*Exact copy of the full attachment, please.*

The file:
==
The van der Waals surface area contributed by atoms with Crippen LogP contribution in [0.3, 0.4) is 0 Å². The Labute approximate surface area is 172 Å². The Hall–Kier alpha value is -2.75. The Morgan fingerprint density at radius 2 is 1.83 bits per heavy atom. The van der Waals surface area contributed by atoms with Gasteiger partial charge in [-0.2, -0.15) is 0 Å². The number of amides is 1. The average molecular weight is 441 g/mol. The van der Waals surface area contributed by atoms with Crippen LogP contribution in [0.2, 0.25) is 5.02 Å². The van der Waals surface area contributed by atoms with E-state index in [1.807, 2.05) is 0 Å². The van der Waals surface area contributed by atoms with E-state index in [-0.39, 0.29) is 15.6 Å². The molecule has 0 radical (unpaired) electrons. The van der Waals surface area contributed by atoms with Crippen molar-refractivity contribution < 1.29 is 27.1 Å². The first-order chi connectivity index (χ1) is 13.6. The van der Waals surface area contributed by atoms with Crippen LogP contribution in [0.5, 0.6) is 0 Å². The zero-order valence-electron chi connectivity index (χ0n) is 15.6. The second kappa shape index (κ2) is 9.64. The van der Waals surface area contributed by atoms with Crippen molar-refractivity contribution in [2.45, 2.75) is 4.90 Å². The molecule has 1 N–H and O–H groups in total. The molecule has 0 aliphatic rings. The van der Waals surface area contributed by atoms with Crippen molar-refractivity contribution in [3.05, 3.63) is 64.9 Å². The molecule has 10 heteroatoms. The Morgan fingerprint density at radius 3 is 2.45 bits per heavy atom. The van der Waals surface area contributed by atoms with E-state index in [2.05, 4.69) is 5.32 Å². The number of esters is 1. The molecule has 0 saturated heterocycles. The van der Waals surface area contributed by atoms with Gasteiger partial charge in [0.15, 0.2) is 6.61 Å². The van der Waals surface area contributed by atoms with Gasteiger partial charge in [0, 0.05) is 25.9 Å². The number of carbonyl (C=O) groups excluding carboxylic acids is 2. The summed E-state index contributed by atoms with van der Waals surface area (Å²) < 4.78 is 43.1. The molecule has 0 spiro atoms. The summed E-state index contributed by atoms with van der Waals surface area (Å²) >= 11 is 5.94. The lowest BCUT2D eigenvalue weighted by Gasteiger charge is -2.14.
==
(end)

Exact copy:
The van der Waals surface area contributed by atoms with Crippen LogP contribution in [0.3, 0.4) is 0 Å². The Labute approximate surface area is 172 Å². The Hall–Kier alpha value is -2.75. The Morgan fingerprint density at radius 2 is 1.83 bits per heavy atom. The van der Waals surface area contributed by atoms with Gasteiger partial charge in [-0.2, -0.15) is 0 Å². The number of amides is 1. The average molecular weight is 441 g/mol. The van der Waals surface area contributed by atoms with Crippen LogP contribution in [0.2, 0.25) is 5.02 Å². The van der Waals surface area contributed by atoms with E-state index in [1.807, 2.05) is 0 Å². The van der Waals surface area contributed by atoms with E-state index in [-0.39, 0.29) is 15.6 Å². The molecule has 0 radical (unpaired) electrons. The van der Waals surface area contributed by atoms with Crippen molar-refractivity contribution < 1.29 is 27.1 Å². The first-order chi connectivity index (χ1) is 13.6. The van der Waals surface area contributed by atoms with Crippen LogP contribution in [0.5, 0.6) is 0 Å². The zero-order valence-electron chi connectivity index (χ0n) is 15.6. The second kappa shape index (κ2) is 9.64. The van der Waals surface area contributed by atoms with Crippen molar-refractivity contribution in [2.45, 2.75) is 4.90 Å². The molecule has 1 N–H and O–H groups in total. The molecule has 0 aliphatic rings. The van der Waals surface area contributed by atoms with Crippen molar-refractivity contribution in [3.05, 3.63) is 64.9 Å². The molecule has 10 heteroatoms. The Morgan fingerprint density at radius 3 is 2.45 bits per heavy atom. The van der Waals surface area contributed by atoms with E-state index in [2.05, 4.69) is 5.32 Å². The number of esters is 1. The molecule has 0 saturated heterocycles. The van der Waals surface area contributed by atoms with Gasteiger partial charge in [0.15, 0.2) is 6.61 Å². The van der Waals surface area contributed by atoms with Gasteiger partial charge in [0, 0.05) is 25.9 Å². The number of carbonyl (C=O) groups excluding carboxylic acids is 2. The summed E-state index contributed by atoms with van der Waals surface area (Å²) < 4.78 is 43.1. The molecule has 0 spiro atoms. The summed E-state index contributed by atoms with van der Waals surface area (Å²) >= 11 is 5.94. The lowest BCUT2D eigenvalue weighted by Gasteiger charge is -2.14.